The longest chapter in Ethan’s book lists numerous proofs for the Hebrew lineage among the Indians, but virtually none of these proofs are found in the Book of Mormon. Ethan claims that all experts believe that the Hebrew-Indians came across the Bering Strait, yet the Book of Mormon claims that Book of Mormon peoples came by boat. One of Ethan’s favorite proofs that the Indians were Israelites is their use of the word “Hallelujah,” yet this word is never found in the Book of Mormon. Other words listed by Ethan that supposedly imply proof of Israelite dependency find not even the remotest equivalency to any of the names in the Book of Mormon. According to Ethan, one of the surest signs that the Indians are Israelites is his claim that the Indians would carry small boxes into battle to protect them from injury—just like the Israelites and the Ark of the Covenant. How could Joseph have missed this wonderful evidence? If Joseph had read Ethan’s book or if he was at least familiar enough with its contents to plagiarize or sponge the ideas proposed in Ethan’s book, it would make sense that Joseph would have utilized this fabulous story of Indian battle boxes. Keep in mind that Ethan was not writing fiction; he was claiming that, according to his research and the opinions of other experts, his proofs supported the belief that the Indians were Israelites. Why would Joseph miss an opportunity to bolster the Book of Mormon’s claim to be an authentic ancient text? With Ethan’s book Joseph had some of the best and brightest propositions of his day to support his interpretation of the Book of Mormon’s general thesis (that the Indians were descended from Israelites). Why did he not use them? Other missed opportunities include Ethan’s claim that the Israelite Indians would offer a daily sacrifice by passing venison through a fire and cutting it into twelve pieces. Once again, this is not found in the Book of Mormon. Ethan equates the white-bearded God, Quetzalcoatl, with Moses. The Book of Mormon never mentions Quetzalcoatl or any of Ethan’s details of Quetzalcoatl’s Indian traditions—such as bare feet, pierced ears, fiery-flying serpents, green plumage, and more. The pinnacle event in the Book of Mormon is a visitation from Christ, Himself. Many Mormons—perhaps following the tradition of people like Ethan Smith—believe that the legends of a white-bearded prophet (sometimes called Quetzalcoatl and sometimes known by other names) refer to Christ. Some modern LDS scholars, however, believe that the Quetzalcoatl traditions (as relating to a white-bearded god/prophet who promised to return) were created by the Spaniards and have no bearing on Christ’s visitation to the New World.ii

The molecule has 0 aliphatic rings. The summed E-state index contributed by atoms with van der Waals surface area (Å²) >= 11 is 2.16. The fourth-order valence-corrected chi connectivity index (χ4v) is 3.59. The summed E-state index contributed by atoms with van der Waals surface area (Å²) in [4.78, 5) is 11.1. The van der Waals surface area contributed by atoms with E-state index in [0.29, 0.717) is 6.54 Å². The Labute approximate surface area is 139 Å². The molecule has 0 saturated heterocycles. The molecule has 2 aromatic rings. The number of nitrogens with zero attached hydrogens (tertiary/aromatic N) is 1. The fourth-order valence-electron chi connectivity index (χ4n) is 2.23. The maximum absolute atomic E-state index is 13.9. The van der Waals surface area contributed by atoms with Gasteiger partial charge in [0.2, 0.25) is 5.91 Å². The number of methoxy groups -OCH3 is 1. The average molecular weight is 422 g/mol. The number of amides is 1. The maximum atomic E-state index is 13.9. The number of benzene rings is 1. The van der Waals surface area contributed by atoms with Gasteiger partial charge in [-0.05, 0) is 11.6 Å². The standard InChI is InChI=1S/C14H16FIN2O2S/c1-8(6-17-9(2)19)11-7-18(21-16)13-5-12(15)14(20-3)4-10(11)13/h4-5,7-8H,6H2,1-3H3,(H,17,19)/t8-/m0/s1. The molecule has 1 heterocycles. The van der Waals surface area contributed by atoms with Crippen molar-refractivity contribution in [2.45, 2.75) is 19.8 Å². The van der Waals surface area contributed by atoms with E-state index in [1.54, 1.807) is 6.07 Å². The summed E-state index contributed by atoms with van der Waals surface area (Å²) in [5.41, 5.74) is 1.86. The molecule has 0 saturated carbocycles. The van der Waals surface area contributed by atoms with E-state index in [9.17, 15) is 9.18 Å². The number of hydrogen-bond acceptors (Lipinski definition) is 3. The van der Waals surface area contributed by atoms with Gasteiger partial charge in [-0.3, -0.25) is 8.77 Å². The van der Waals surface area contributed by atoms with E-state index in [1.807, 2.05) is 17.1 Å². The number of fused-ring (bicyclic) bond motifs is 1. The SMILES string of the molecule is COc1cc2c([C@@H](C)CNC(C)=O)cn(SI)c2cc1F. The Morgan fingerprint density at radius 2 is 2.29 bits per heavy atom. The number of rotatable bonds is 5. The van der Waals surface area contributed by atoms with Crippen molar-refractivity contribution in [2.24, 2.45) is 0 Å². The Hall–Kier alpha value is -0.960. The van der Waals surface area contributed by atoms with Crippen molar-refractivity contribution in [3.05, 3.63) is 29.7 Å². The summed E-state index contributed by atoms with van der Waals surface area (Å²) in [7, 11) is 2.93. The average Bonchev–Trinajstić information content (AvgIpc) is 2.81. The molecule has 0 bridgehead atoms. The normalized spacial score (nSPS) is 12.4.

If Joseph plagiarized Ethan’s View of the Hebrews he missed many opportunities to support the Book of Mormon with the information of his day. In fact, much of the information included in the Book of Mormon was contrary to what was known in 1830 about the ancient Old and New Worlds. It does not seem likely that Joseph would write a book—a book that he hoped people would believe—that would contradict what the best information of his day suggested about the ancient worlds. The “parallels” between the View of the Hebrews and the Book of Mormon are actually so tenuous that in 1996 the Religious Studies Center at BYU reprinted Ethan’s 1825 book, making it readily available for anyone to see the differences for themselves. According to the critics, however, Joseph was able to sponge all kinds of things from his environment—stories of Indian origins, magic worldviews, Kabalistic traditions, apocryphal legends, archaic names, and more.